Tag Archives: angel investing

SEIS and other support for UK entrepreneurs

Whilst we all know that starting a new business is a risky move, this post seeks to demonstrate how support that exists in the UK entrepreneurial ecosystem is making the process of getting your venture off the ground a less difficult proposition than in previous times.

Though beginning your own venture is full of uncertainties, not all uncertainties are equal. By being smart about where you piggyback on schemes, services and set ups have been created for the sole purpose of supporting your new company you can maintain your focus on what really matters: the core of why the world needs your business to thrive.

Here will we cover the three main areas that each start up needs to consider: money to grow, a place to work, and compliance with HMRC.

Raising start up capital

Almost all ideas need a bit of start up capital to get them off the ground.

Even if the early days of testing your proposition can be funded from retained savings, there will likely (hopefully) come a point where in order to take your business to the next level, and injection of external funding is desirable.

SEIS

If you begin conversations with people about the possibility of putting money into your idea, these are four letters which should likely crop up soon into the conversation.

The Seed Enterprise Investment Scheme is a government policy to encourage those with surplus capital to fund new businesses which in turn can stimulate growth in the UK economy.

Before 2011, an investor would be taxed relatively heavily on any money that they put into a new business. As such, the economics had to be really compelling for them to think that not only would the idea be a success itself, but that they wouldn’t end up losing out, because a significant portion of the gains would go to the taxman.

Under SEIS, a number of tax breaks are given to would-be investors meaning it becomes much more rational for them to fund a start up, like yours.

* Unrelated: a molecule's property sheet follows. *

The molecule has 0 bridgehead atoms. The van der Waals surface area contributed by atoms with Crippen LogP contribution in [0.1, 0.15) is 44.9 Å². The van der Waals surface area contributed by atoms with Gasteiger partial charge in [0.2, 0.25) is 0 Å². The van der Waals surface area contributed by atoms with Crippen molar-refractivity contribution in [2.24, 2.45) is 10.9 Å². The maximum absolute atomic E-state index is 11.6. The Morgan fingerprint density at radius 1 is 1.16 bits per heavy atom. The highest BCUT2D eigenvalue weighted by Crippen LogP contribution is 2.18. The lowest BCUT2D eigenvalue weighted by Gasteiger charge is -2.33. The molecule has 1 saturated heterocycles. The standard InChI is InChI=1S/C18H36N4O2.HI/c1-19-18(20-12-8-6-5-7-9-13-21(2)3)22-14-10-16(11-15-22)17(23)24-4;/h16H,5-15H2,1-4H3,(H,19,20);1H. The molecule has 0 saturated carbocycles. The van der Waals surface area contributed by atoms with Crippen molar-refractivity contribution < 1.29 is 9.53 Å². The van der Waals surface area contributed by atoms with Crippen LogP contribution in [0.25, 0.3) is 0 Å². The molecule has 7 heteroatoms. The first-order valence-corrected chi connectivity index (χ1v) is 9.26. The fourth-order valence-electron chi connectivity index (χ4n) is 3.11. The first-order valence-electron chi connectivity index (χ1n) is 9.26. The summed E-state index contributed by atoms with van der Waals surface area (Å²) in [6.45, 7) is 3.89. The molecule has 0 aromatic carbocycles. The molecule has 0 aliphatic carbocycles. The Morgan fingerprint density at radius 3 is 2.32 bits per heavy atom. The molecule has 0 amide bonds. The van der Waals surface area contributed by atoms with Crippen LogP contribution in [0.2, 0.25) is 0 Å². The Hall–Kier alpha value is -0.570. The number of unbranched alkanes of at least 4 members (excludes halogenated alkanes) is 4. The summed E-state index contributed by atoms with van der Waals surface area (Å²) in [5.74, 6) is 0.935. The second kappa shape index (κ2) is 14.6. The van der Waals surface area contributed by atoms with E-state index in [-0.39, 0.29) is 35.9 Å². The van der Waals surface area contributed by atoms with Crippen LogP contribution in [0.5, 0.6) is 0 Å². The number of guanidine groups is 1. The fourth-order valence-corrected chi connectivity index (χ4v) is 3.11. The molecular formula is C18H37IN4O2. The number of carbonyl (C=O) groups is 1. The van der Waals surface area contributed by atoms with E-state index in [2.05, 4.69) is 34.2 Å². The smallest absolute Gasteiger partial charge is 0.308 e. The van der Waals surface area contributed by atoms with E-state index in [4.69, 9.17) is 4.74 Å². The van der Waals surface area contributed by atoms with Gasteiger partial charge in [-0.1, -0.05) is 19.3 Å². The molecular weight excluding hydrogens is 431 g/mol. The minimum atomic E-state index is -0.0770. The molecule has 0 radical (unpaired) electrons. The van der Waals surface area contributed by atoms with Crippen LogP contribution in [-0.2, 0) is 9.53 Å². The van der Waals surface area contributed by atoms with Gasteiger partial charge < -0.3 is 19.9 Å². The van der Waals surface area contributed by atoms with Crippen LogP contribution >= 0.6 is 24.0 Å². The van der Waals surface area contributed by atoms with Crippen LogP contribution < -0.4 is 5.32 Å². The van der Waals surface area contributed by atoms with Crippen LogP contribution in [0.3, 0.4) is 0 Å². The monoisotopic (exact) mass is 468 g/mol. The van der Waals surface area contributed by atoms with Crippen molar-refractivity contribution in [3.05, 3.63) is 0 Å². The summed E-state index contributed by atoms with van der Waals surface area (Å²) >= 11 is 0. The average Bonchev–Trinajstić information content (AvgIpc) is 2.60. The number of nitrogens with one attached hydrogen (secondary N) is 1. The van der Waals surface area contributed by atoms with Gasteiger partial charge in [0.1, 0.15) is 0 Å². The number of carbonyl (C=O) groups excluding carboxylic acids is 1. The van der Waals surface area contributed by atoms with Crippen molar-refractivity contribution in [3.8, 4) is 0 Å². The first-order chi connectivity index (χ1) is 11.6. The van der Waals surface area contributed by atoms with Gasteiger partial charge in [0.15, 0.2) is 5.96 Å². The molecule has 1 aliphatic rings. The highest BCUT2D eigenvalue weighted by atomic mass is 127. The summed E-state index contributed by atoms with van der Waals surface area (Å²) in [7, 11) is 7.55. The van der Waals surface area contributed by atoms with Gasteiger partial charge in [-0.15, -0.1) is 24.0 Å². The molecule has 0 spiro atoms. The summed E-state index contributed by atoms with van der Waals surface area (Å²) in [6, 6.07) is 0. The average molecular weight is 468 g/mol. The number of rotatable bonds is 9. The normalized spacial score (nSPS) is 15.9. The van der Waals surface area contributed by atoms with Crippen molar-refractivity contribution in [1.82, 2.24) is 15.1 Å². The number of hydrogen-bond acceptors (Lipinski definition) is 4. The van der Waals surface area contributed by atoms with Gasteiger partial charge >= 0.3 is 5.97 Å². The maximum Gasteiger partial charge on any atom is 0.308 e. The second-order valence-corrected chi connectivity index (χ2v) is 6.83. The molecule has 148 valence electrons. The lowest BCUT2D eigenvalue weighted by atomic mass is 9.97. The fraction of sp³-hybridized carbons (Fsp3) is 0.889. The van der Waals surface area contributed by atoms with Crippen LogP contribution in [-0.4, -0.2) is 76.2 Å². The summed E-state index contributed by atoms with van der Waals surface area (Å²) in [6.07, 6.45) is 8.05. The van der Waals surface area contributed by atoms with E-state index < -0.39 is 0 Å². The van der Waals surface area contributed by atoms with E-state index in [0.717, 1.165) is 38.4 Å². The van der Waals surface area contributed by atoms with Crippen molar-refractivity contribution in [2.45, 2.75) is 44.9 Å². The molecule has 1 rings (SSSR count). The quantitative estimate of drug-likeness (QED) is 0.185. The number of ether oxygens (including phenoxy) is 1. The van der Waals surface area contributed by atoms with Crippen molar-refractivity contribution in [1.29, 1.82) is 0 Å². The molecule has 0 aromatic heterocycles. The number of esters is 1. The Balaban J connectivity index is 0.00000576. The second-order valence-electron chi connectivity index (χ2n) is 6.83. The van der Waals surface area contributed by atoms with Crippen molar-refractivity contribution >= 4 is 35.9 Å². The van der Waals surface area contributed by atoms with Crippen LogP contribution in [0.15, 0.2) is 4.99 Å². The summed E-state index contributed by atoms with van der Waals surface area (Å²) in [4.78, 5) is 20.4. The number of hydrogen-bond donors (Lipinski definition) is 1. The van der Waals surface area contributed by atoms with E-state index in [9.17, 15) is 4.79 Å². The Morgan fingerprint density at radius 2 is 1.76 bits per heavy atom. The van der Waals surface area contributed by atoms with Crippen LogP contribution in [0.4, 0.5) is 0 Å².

Making the most of SEIS

The key takeaway here is that those with surplus capital have an incentive to direct that money towards your venture.

If they were to invest, say, £50,000 then they may only be liable to lose £25,000 in the worst case scenario. That concept of (essentially) putting in £25,000 to a business, but your bank account topping up by £50,000 is a win-win you can look to take advantage of.

What’s more, groups of “angel investors” (who will all be using SEIS) regularly meet to evaluate business ideas with a view of funding the good ones.

It’s not a case of haplessly hoping for chance meetings, you can attend regular networking events to meet with potential investors. Checking on sites like Meetup is a good way to go.

Then, it’s down to you to sell them on the vision…

Where to work

In the early days, your living room or the local coffee shop will probably suffice.

As you seek to expand, not only will the baristas get suspicious, but the realities of setting up a workplace will become more pressing.

In years gone by, this would have involved trudging around the local area negotiating prices for (with a limited budget) probably some dusty box room in a basement.

Now, however a cross-breed of office-cum-coffee-shop has emerged: the co-working space.

As you start out, these charge by the desk (rather than needing to fork out for a whole office) and most have flexible packages if, for example, you won’t be spending all of your time “at the desk”.